ShareThis Page

South Park baseball team contending again

| Friday, May 4, 2012, 12:30 a.m.
Christopher Horner
South Park coach Steve Bucci signals from the third base box Wednesday May 2, 2012 against Montour. Christopher Horner | Tribune-Review
Christopher Horner
South Park coach Steve Bucci signals from the third base box Wednesday May 2, 2012 against Montour. Christopher Horner | Tribune-Review
Christopher Horner | Tribune-Review
South Park's Nick Yobbi pitches against Montour on Wednesday May 2, 2012.

Steve Bucci recognized the school, the baseball field and the South Park uniforms, but it sure didn't feel like the program he'd left behind.

Much changed in his four years away.

“It was completely different,” Bucci said. “The excitement was out of the program. It didn't seem like anybody really cared.”

Eighteen months later, there's excitement again.

In the second year of his second stint as South Park's coach, Bucci has the Eagles pointed toward the playoffs.

“It seems like it has awoken the town,” said Bucci, who lives in South Park and hears kind words during his visits to CoGo's. “That's the fun part of it.”

In seven years, Bucci had shaped South Park baseball into one of the WPIAL's better Class AAA programs before leaving in 2006 for another coaching job. Lured away by Class AAAA baseball, Bucci won a state title at Canon-McMillan and spent one year at Bethel Park but ultimately returned in 2011.

South Park hasn't had a winning season since Bucci left, but that streak will end this year. The Eagles are 14-4 with a 9-3 section record that has them tied atop 3-AAA.

Wednesday's 2-1 victory over Montour secured them a spot in the WPIAL playoffs, their first in six years. South Park is tied with Thomas Jefferson (9-3, 12-4). Both are a half-game ahead of Chartiers Valley (8-3, 13-4), which faces South Park tonight.

“We haven't had this experience in how many years?” said junior pitcher Nick Yobbi, who earned the win over Montour. “Six years? That's tough. It would be nice to finally get the winning streak going.”

He's one of the eight players who were starters a year ago, including junior Carter Groate, who began the week batting .500 (23 for 46). The team has just three seniors, including Dan Jena (24 for 53, .453) and Anthony Monaco (19 for 52, .365), but this success should continue.

But when Bucci first rejoined the program, he found it wasn't in the shape he remembered. From 2000-06, the Eagles were 103-50 under Bucci, had four years with at least 16 wins and reached the WPIAL championship game in 2002.

Yet during his four-year absence, South Park finished 6-10, 7-13, 9-9 and 6-12. And Bucci's first year back wasn't good, either. The team was 8-10 in 2011, finished tied for sixth in the eight-team section and missed the playoffs by five games.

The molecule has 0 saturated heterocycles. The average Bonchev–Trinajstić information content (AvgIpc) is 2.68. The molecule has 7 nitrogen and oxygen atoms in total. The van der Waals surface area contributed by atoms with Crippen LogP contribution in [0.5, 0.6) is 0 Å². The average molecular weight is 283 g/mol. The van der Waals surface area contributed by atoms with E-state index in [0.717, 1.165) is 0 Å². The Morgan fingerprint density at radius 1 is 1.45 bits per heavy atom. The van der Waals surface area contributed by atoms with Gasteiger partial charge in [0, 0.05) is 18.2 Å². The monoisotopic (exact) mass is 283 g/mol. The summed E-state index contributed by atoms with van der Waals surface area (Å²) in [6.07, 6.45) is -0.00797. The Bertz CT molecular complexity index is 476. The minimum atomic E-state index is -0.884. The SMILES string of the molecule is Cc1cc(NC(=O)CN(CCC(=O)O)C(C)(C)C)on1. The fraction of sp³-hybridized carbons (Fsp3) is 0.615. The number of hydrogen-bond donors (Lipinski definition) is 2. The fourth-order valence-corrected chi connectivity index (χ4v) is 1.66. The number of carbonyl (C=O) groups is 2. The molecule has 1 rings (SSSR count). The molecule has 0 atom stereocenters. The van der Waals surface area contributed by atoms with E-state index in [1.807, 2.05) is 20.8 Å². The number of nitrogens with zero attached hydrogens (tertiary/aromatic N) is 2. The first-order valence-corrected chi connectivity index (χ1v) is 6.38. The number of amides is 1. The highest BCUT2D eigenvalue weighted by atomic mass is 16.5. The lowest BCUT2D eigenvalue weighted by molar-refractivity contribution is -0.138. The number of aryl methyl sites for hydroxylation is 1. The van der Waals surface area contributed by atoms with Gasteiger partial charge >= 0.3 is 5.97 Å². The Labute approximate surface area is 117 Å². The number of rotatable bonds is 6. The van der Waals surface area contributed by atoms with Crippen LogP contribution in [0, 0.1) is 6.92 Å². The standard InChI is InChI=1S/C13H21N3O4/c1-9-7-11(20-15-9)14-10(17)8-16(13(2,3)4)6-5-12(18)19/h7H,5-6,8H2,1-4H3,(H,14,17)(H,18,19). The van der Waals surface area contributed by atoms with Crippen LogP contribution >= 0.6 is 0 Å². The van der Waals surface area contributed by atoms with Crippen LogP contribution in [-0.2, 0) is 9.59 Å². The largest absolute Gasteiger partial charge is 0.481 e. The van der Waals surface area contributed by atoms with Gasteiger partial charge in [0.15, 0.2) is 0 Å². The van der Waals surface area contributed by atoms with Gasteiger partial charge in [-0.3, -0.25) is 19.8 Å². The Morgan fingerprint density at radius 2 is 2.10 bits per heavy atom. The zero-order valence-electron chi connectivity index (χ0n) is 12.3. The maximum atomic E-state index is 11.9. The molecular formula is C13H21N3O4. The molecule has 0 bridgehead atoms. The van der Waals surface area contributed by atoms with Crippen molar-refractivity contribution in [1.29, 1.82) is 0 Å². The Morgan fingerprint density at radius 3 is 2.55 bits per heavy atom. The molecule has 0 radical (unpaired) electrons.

“I'd never seen so much individuality in my life,” Bucci said. “I was thinking to myself, the groups I had at South Park lived and breathed (baseball). I was just wondering what the heck happened?”

Bucci and his assistants were determined to “change the team's mentality,” while also focusing on teaching the basics. There were practices devoted to routine plays like hitting the cutoff, Bucci said, because “we had to assume that these kids knew absolutely nothing. That's how far behind we were.”

Chris Harlan is a staff writer for Trib Total Media. He can be reached at or 412-380-5666.

TribLIVE commenting policy

You are solely responsible for your comments and by using you agree to our Terms of Service.

We moderate comments. Our goal is to provide substantive commentary for a general readership. By screening submissions, we provide a space where readers can share intelligent and informed commentary that enhances the quality of our news and information.

While most comments will be posted if they are on-topic and not abusive, moderating decisions are subjective. We will make them as carefully and consistently as we can. Because of the volume of reader comments, we cannot review individual moderation decisions with readers.

We value thoughtful comments representing a range of views that make their point quickly and politely. We make an effort to protect discussions from repeated comments either by the same reader or different readers

We follow the same standards for taste as the daily newspaper. A few things we won't tolerate: personal attacks, obscenity, vulgarity, profanity (including expletives and letters followed by dashes), commercial promotion, impersonations, incoherence, proselytizing and SHOUTING. Don't include URLs to Web sites.

We do not edit comments. They are either approved or deleted. We reserve the right to edit a comment that is quoted or excerpted in an article. In this case, we may fix spelling and punctuation.

We welcome strong opinions and criticism of our work, but we don't want comments to become bogged down with discussions of our policies and we will moderate accordingly.

We appreciate it when readers and people quoted in articles or blog posts point out errors of fact or emphasis and will investigate all assertions. But these suggestions should be sent via e-mail. To avoid distracting other readers, we won't publish comments that suggest a correction. Instead, corrections will be made in a blog post or in an article.